America Online has snubbed rival Microsoft by using Netscape browser technology in the newest iteration of its software for Mac OS X, a move that could indicate the company might eventually oust Microsoft from its PC offerings as well.
“They are certainly thinking about it,” Rob Lancaster, an analyst at the Yankee Group, told the E-Commerce Times.
That AOL would select Netscape is not surprising. After all, the online service provider owns Netscape, has recently opened its online chat operations to Apple, and is struggling to gain a stronger foothold in a flagging marketplace.
“It wouldn’t surprise anyone if they made Netscape the default, but most users will still prefer Internet Explorer,” Giga Information Group analyst Ken Smiley told the E-Commerce Times.
Feels Like an Apple
With a look and feel that are well suited for the Mac environment, AOL for Mac OS X uses the Apple operating system’s Aqua interface.
Calling the new offering a response to “what our members who use Macs want,” David Gang, executive vice president of AOL’s product marketing group, hailed the new service as easy to use and “more fully integrated into the Mac environment.”
The company has attempted to blend Mac and AOL offerings by putting a counter on the Mac OS X dock so that users can see at a glance how many new e-mail messages and instant messages they have. The company also has offered a new AOL Search service that uses Google technology to help users conduct searches online.
A single click from the service’s new welcome screen will take users directly to their e-mail accounts. In addition, the new version of the software is compatible with Apple’s iChat, so Mac.com members, AOL members and AOL Instant Messenger users can interact with one another.
Brian Croll, Apple’s senior director of software product marketing, told the E-Commerce Times that iChat “is compatible with the whole [AOL messaging] network.”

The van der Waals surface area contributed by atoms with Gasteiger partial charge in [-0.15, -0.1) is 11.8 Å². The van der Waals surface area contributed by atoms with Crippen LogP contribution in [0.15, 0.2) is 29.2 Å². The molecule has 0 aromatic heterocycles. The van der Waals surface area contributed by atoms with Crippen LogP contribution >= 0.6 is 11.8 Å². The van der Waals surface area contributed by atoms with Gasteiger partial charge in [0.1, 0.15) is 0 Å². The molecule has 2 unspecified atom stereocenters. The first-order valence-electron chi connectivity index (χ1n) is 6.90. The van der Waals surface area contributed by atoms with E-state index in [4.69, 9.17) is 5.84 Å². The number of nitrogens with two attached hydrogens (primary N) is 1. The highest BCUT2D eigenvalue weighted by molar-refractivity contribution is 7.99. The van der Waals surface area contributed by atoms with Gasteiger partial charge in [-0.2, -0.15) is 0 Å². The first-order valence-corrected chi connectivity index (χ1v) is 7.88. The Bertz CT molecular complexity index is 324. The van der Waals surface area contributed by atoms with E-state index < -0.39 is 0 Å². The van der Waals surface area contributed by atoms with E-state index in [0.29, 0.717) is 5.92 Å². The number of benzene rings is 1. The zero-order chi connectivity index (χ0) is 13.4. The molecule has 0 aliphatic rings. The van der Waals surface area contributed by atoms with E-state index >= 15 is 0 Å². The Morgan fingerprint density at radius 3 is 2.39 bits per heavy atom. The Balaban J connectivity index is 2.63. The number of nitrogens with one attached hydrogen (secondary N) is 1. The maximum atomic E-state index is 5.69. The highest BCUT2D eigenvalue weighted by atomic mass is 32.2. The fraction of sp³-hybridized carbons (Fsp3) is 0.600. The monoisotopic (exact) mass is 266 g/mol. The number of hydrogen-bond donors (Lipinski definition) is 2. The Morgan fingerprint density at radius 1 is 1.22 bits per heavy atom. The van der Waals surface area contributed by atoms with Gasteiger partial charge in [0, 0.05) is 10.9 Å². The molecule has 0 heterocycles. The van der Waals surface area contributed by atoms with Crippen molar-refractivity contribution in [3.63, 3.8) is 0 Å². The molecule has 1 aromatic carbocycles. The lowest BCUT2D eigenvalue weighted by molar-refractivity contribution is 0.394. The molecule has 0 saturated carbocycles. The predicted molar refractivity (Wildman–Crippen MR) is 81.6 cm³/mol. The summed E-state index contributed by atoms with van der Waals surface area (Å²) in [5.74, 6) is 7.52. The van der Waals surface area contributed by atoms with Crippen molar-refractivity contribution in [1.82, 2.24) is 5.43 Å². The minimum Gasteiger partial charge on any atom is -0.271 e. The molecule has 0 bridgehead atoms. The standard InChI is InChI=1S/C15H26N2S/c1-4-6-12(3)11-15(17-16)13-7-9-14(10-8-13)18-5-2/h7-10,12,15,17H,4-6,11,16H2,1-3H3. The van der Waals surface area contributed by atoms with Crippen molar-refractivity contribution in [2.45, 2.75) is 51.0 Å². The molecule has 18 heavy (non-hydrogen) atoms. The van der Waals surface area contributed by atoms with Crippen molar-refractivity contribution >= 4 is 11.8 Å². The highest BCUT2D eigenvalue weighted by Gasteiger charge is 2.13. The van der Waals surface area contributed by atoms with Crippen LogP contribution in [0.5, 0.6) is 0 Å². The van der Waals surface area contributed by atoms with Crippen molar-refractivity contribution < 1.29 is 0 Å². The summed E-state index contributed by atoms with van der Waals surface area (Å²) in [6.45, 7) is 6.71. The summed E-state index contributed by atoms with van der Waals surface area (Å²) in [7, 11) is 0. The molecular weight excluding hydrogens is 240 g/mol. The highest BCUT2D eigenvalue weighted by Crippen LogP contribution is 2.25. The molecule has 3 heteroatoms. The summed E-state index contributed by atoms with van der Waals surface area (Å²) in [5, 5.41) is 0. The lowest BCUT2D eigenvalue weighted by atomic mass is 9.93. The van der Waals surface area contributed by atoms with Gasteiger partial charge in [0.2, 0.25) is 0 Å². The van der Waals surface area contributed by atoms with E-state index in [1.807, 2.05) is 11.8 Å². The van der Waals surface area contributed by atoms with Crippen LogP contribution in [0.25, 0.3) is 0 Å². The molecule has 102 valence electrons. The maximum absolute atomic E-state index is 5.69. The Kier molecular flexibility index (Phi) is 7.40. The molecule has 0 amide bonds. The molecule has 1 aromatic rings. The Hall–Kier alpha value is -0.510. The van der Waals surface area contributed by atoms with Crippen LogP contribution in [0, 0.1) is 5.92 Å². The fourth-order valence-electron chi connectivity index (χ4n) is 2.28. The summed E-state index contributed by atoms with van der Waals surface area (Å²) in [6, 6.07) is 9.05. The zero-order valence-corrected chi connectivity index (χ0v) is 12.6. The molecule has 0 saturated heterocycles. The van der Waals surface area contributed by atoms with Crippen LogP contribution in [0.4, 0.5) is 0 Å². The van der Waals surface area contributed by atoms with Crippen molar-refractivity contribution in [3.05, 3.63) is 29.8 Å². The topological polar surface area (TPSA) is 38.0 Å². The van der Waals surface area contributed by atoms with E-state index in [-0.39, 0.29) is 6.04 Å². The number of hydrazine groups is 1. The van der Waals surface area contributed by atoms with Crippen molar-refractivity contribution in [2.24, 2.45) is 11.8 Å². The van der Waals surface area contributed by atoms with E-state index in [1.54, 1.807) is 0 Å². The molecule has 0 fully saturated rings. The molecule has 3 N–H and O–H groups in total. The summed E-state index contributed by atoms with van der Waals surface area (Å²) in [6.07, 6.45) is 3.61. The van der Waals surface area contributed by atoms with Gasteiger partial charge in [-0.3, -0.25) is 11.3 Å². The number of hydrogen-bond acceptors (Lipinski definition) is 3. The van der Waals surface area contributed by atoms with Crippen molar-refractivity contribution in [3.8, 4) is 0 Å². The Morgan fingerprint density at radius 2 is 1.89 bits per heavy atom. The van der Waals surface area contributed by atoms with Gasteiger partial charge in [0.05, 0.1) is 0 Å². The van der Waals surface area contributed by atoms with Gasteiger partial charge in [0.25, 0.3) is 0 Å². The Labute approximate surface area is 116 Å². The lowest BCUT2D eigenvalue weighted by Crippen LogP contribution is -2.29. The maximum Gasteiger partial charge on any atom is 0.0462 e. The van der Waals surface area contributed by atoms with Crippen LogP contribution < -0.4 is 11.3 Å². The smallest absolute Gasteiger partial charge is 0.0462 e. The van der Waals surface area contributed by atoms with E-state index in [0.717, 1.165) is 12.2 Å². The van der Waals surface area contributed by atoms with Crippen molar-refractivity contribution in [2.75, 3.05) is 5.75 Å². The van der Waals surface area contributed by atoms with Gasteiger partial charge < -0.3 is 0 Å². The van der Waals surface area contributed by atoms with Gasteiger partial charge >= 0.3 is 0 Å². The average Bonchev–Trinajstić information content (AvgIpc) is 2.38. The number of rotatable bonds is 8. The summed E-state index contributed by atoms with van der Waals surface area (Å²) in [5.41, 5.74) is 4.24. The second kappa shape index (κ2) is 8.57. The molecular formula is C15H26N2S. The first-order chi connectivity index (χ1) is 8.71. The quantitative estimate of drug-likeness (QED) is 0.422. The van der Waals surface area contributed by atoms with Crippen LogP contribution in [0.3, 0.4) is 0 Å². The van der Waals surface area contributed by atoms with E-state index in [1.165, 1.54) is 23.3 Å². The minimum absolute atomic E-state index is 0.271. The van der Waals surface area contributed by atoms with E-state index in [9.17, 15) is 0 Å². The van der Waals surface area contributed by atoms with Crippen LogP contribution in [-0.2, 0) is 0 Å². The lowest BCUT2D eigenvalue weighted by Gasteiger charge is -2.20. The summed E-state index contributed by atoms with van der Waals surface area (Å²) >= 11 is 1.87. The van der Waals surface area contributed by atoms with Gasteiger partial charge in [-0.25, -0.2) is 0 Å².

In fact, Croll said, Apple has built myriad features around its instant messaging effort, including conversation bubbles and “cartoon stuff.” In addition, the technology takes advantage of the Mac’s built-in features, such as drag-and-drop capability and AirPort home networking.
While no browser is likely to knock the dominant Internet Explorer off of its perch soon, AOL’s willingness to forgo Internet Explorer in the Mac world might forecastthe eventual end of the browser’s inclusion in its Windows version.
“They are rolling it out to the Mac world and testing it out in terms of functionality,” said Lancaster. “Based on the success in adoption of the technology, they may be making adecision down the road whether to boot Microsoft.”
But analysts contend that AOL’s move toward Netscape is not likely to launch a browser war because, as Smiley said, “Even if AOL went all Netscape, the market shares don’t turn around enough to be significant.”
More significant, though, is what the new AOL release means for the company’s Netscape division.
“They’re looking to Netscape as a software division” that can generate new sources of revenue, Lancaster noted.
“They are going to have to ramp up if they are going to support this product at an acceptable level,” said Smiley. “Right now, Netscape isn’t supported at an acceptable level for the enterprise or for consumers.”
Providing that support, according to Smiley, will cost Netscape and AOL considerable dollars for questionable returns. “In my opinion,” he said, “it’s not a good business decision, as AOL could have focused on providing value and investing elsewhere for betterreturns.”